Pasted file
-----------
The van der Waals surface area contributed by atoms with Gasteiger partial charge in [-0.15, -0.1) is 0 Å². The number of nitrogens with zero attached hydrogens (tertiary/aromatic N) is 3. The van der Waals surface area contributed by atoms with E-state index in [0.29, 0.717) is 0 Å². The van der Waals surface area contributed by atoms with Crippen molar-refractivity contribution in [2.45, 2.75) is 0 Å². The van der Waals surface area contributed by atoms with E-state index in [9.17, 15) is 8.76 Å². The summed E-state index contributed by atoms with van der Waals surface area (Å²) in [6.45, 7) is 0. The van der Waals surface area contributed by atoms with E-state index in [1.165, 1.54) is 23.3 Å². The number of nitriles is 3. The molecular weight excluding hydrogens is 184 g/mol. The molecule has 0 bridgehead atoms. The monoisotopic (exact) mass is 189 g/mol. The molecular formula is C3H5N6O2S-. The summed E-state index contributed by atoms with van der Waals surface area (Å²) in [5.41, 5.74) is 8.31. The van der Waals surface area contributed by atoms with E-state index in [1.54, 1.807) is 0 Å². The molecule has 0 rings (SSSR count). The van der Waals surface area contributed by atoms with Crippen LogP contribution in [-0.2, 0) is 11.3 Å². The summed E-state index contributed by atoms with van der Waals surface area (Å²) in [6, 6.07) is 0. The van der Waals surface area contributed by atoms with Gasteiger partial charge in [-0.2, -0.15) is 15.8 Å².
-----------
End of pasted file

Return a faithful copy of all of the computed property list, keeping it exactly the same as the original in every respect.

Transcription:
The van der Waals surface area contributed by atoms with Gasteiger partial charge in [-0.15, -0.1) is 0 Å². The number of nitrogens with zero attached hydrogens (tertiary/aromatic N) is 3. The van der Waals surface area contributed by atoms with E-state index in [0.29, 0.717) is 0 Å². The van der Waals surface area contributed by atoms with Crippen molar-refractivity contribution in [2.45, 2.75) is 0 Å². The van der Waals surface area contributed by atoms with E-state index in [9.17, 15) is 8.76 Å². The summed E-state index contributed by atoms with van der Waals surface area (Å²) in [6.45, 7) is 0. The van der Waals surface area contributed by atoms with E-state index in [1.165, 1.54) is 23.3 Å². The number of nitriles is 3. The molecular weight excluding hydrogens is 184 g/mol. The molecule has 0 bridgehead atoms. The monoisotopic (exact) mass is 189 g/mol. The molecular formula is C3H5N6O2S-. The summed E-state index contributed by atoms with van der Waals surface area (Å²) in [5.41, 5.74) is 8.31. The van der Waals surface area contributed by atoms with E-state index in [1.54, 1.807) is 0 Å². The molecule has 0 rings (SSSR count). The van der Waals surface area contributed by atoms with Crippen LogP contribution in [-0.2, 0) is 11.3 Å². The summed E-state index contributed by atoms with van der Waals surface area (Å²) in [6, 6.07) is 0. The van der Waals surface area contributed by atoms with Gasteiger partial charge in [-0.2, -0.15) is 15.8 Å².